Bakersfield, CA
It had been many years since we had followed Hwy 99 as it passed through so many smaller towns and that meant lots of stops and starts.  Just before we left to head north, we learned that the freeway now passed right by that and there were no stops so we decided we would take this different route and got onto that at Bakersfield.

Agriculture country
There are many agricultural sights to see on this route including several cattle farms, almond orchards as well as fruit orchards and also rice fields, like many sights on I-5.  The drought that had been happening for several years has been helped with the rain that has more recently happened and the fields and orchards look much happier than normal, even though it was still early in the season. 

Wild Turkeys
Wild turkeys are making a comeback in California after some over hunting years.  There are conservation efforts that have helped to make that happen.   They like forested areas with pastures and orchards nearby so this was a great neighborhood for them.
They like to roost high in trees as night to avoid predators as they have poor eyesight in the dark.

Fires in Shasta County
Sadly fires had done a lot of destruction in the hills as we now followed I-5.  The Shasta County area had a lot of charred trees that could be seen from the highway.  This fire was one of several in California that caused a lot of problems during the summer of 2018.

Lake Shasta 

There is often a difference in the level of Lake Shasta but it looks good this time.  Always a nice sight to see no matter the height, and not unusual to see some boaters out there fishing.

Click here if you wish to view some of the sights we saw on our travels home last year.  We took a different route for part of the way. 

Saturday, March 30, 2019

Winter in the Coachella Valley ~ California

Winter is different in this part of the country and brings sights that we would not see during winter months in the north.   The arid climate and countryside offers some beautiful sights and visitors for us to enjoy when we spend time in these areas. 

Desert blooms
Desert flowers have made their appearance but are a bit later than usual due to the cooler weather and the rain but that was helpful in creating even more blooms.  We visited Joshua Tree Park when the blooms were just beginning.  Late afternoon sun was coming quickly but gave us a chance to see some desert blooms before we left.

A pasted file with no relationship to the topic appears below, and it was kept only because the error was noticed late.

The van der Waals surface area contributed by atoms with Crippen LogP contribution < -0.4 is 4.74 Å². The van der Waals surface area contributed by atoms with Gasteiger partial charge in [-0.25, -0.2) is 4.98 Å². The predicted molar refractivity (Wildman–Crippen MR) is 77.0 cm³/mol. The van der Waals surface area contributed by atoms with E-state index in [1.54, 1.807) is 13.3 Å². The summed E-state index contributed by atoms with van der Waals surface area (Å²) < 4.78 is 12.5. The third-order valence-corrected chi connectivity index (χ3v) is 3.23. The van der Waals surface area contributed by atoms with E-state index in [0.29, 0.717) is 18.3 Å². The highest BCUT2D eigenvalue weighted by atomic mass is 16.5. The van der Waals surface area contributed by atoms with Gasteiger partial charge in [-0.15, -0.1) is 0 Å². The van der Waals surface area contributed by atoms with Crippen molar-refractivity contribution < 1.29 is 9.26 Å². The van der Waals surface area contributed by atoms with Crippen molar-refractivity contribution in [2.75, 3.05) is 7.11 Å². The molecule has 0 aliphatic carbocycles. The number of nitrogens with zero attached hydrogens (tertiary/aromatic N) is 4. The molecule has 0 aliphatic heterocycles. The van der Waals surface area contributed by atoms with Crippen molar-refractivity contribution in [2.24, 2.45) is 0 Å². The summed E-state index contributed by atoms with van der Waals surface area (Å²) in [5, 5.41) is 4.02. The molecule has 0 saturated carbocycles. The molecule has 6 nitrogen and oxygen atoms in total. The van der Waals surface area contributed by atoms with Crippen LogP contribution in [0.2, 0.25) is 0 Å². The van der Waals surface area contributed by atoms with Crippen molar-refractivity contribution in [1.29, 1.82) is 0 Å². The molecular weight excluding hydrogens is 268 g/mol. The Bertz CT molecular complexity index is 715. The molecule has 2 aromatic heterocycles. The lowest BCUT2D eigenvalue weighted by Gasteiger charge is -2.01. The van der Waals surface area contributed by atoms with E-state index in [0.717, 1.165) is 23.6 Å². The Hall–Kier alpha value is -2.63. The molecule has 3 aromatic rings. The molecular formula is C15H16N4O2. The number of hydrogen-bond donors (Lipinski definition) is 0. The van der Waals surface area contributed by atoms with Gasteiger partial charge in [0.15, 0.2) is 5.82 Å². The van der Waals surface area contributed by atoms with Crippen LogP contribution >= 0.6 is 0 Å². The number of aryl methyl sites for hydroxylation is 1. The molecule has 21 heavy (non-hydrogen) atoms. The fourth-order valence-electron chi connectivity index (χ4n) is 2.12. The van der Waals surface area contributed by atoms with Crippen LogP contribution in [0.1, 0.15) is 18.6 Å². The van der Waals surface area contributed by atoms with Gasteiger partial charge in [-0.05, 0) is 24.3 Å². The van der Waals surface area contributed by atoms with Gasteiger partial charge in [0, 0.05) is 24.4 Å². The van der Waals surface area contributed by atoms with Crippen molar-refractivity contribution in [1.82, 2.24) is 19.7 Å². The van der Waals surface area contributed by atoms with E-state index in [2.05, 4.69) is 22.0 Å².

Cholla cactus blooming
I believe this is the Teddy Bear cholla but it is very similar to the Silver cholla so this could be either and is just showing buds.  The Teddy Bear grows to be about 5’ tall and is usually surrounded by a ring of discarded spines and flowers.  One does not want to touch one of these, they look fuzzy but they are not.  They adhere to anything and can be very difficult to remove due to the reverse barbs. 

Blooms and windmills
Lower altitudes and a few more weeks offer a bit more warmth to contribute to the bloom and these ones light up the field of windmills with yellow.  Snow can still be seen on the mountaintops of the San Jacinto Mountains and that adds to the charm of the scenery.  The Coachella Valley and local area has much to offer.

Hummingbird
Winter months does mean fewer flowers to feed on until the spring does arrive so the hummingbirds that are here for the winter always appreciate finding a feeder.  They tend to be quite territorial so once they decide this is ‘their’ feeder, there are few visitors who won’t get chased away.

Cormorants
Cormorants are one of over 300 bird species that come to the Salton Sea, south of this area on their Pacific Flyway during these winter months.  They dive deep for their fish, which is plentiful in the deep Salton Sea.  I do not know what would bring them to this pond as if there are any fish in here, they’d be very small and I feared they might break their neck should they try to dive, the pond is not deep, lol, but no injuries claimed.  I have written information on the cormorant in an earlier post, click here if you wish to read more.

American White Pelican
Pelicans are another annual visitor to the Salton Sea but this is the first time I’ve seen one visit this pond.  A welcome sight he was and he’s been seen by others.  I think this pond is one of his stops while he tours around the valley.  Others have usually been seen in larger ponds.

Pelican fishes for food
The pelican swam around and scooped up whatever he fancied.  I don’t think he found much of a dinner but he swam the pond and was able to find something. Pelicans are one of the largest birds that do much soaring in their flight.